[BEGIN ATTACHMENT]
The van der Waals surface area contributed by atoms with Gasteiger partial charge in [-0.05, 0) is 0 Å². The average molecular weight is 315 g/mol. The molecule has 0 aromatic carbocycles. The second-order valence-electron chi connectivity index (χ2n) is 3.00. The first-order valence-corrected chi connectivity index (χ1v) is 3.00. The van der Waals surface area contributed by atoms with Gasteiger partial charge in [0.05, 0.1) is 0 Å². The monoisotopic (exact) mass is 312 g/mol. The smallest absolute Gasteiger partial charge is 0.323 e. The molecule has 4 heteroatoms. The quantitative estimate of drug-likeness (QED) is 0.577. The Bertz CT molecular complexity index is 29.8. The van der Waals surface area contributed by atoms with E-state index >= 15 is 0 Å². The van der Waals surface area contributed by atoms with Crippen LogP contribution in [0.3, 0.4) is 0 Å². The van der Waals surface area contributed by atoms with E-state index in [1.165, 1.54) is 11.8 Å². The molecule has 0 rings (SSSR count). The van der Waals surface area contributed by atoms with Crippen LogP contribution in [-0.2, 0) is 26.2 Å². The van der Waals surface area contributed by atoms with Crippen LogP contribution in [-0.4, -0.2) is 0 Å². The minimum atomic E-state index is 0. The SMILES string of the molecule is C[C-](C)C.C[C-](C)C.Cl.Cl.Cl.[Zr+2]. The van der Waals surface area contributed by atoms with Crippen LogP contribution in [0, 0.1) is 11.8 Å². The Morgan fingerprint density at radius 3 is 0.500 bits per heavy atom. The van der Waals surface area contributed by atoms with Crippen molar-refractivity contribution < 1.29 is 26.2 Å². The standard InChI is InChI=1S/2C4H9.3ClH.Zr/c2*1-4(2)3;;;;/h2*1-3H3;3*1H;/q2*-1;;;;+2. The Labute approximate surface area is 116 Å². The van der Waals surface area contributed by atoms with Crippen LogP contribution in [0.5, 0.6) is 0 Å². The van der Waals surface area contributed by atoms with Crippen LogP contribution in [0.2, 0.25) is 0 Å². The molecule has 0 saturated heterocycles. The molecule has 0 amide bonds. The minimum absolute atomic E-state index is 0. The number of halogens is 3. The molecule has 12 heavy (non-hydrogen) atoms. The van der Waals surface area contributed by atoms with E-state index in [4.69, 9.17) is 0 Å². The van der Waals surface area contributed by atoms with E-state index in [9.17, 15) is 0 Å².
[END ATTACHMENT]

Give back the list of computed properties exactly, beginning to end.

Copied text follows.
The van der Waals surface area contributed by atoms with Gasteiger partial charge in [-0.05, 0) is 0 Å². The average molecular weight is 315 g/mol. The molecule has 0 aromatic carbocycles. The second-order valence-electron chi connectivity index (χ2n) is 3.00. The first-order valence-corrected chi connectivity index (χ1v) is 3.00. The van der Waals surface area contributed by atoms with Gasteiger partial charge in [0.05, 0.1) is 0 Å². The monoisotopic (exact) mass is 312 g/mol. The smallest absolute Gasteiger partial charge is 0.323 e. The molecule has 4 heteroatoms. The quantitative estimate of drug-likeness (QED) is 0.577. The Bertz CT molecular complexity index is 29.8. The van der Waals surface area contributed by atoms with E-state index >= 15 is 0 Å². The van der Waals surface area contributed by atoms with Crippen LogP contribution in [0.3, 0.4) is 0 Å². The van der Waals surface area contributed by atoms with E-state index in [1.165, 1.54) is 11.8 Å². The molecule has 0 rings (SSSR count). The van der Waals surface area contributed by atoms with Crippen LogP contribution in [-0.2, 0) is 26.2 Å². The van der Waals surface area contributed by atoms with Crippen LogP contribution in [-0.4, -0.2) is 0 Å². The minimum atomic E-state index is 0. The SMILES string of the molecule is C[C-](C)C.C[C-](C)C.Cl.Cl.Cl.[Zr+2]. The van der Waals surface area contributed by atoms with Crippen LogP contribution in [0, 0.1) is 11.8 Å². The Morgan fingerprint density at radius 3 is 0.500 bits per heavy atom. The van der Waals surface area contributed by atoms with Crippen molar-refractivity contribution < 1.29 is 26.2 Å². The standard InChI is InChI=1S/2C4H9.3ClH.Zr/c2*1-4(2)3;;;;/h2*1-3H3;3*1H;/q2*-1;;;;+2. The Labute approximate surface area is 116 Å². The van der Waals surface area contributed by atoms with Crippen LogP contribution in [0.5, 0.6) is 0 Å². The van der Waals surface area contributed by atoms with Crippen LogP contribution in [0.2, 0.25) is 0 Å². The molecule has 0 saturated heterocycles. The molecule has 0 amide bonds. The minimum absolute atomic E-state index is 0. The number of halogens is 3. The molecule has 12 heavy (non-hydrogen) atoms. The van der Waals surface area contributed by atoms with E-state index in [4.69, 9.17) is 0 Å². The van der Waals surface area contributed by atoms with E-state index in [9.17, 15) is 0 Å².